|2. Verify that teams are working systematically to turn opportunities into customers||The sales team is on track to generate desired growth and is tracking well against “key scoping meetings per rep per week”.|
|3. Understand, step by step, how an opportunity becomes a customer in the most efficient way.||360-degree customer lifecycle view and sales stages show progress as the opportunity moves from lead to customer.|
|4. Align the entire company around metrics that are truly meaningful to organizational goals and integrated into daily operations.||Sales and marketing scorecards drive team meetings to reach revenue goals.|
Without these core capabilities, we see:
- Revenue that leaks away below the line of visibility.
- Slow growth.
- Inability to scale.
- A lack of clarity at the C-level over whether teams are working on the right activities.
- Leaking talent: people with the potential to be top performers who leave a company because they aren’t set up for success.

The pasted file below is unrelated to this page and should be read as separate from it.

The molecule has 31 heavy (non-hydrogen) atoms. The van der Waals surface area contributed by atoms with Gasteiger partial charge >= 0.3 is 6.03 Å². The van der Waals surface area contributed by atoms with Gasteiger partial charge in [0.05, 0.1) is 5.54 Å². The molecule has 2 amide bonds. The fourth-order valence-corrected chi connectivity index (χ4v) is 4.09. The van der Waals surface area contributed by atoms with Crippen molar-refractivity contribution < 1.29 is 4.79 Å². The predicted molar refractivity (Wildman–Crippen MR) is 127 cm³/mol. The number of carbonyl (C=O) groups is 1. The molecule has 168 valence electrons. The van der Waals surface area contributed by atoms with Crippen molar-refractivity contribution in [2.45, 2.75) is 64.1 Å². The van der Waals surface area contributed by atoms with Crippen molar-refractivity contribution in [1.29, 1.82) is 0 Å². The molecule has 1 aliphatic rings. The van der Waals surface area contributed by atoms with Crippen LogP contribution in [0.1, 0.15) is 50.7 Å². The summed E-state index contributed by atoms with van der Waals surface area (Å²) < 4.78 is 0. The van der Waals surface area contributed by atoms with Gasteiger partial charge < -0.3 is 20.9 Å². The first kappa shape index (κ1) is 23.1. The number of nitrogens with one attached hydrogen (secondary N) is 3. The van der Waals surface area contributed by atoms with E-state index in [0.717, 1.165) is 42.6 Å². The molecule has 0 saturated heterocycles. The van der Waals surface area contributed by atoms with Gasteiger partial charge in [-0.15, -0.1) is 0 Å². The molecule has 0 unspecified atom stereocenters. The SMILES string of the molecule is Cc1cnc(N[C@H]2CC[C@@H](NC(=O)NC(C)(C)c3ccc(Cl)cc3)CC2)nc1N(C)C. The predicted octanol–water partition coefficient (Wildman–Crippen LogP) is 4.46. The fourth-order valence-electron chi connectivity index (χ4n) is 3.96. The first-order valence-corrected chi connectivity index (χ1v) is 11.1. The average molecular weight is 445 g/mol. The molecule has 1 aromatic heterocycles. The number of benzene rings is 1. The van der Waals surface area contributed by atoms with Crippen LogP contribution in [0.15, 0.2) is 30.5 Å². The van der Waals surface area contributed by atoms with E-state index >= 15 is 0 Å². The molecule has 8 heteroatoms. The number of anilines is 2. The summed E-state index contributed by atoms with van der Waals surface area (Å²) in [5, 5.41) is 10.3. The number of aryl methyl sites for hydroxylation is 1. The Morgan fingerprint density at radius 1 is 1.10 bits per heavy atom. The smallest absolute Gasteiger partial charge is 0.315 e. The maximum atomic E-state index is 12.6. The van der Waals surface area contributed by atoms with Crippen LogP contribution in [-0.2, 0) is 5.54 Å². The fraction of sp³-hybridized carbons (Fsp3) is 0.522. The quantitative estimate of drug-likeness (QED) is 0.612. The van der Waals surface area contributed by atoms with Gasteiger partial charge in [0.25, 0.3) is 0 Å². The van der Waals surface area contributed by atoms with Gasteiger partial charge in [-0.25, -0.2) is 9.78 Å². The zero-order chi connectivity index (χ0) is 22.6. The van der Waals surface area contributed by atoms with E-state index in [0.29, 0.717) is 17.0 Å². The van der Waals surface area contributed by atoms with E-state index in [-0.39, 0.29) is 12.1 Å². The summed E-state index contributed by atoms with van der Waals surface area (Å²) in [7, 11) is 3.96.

Above all else, a data-first approach creates a template for growth. It does this by finding the data that truly informs revenue-driving decisions and ensuring it can flow freely across your organization. It sets a standard for how your data can be collected and used specifically for growth, so your organization isn’t drowning in unactionable data. It’s holistic, cross-functional, and geared towards supporting everybody across the revenue-generation spectrum to take the actions that will fuel growth.
In a nutshell, when leaders follow a systematic data-first approach, they:
- Determine growth goals and guide the specific actives required to achieve them
- Invest in repeatable revenue-generating activities
- Grow the business with less overhead
It’s about saying, “How much do we want to grow, what specific information will help us to do that, and what do we need to build to get that information flowing to us in real-time?”
Where it starts
How can leaders start to build holistic, cross-functional systems and processes for meeting organizational goals? There are a few key steps to kickstart the process: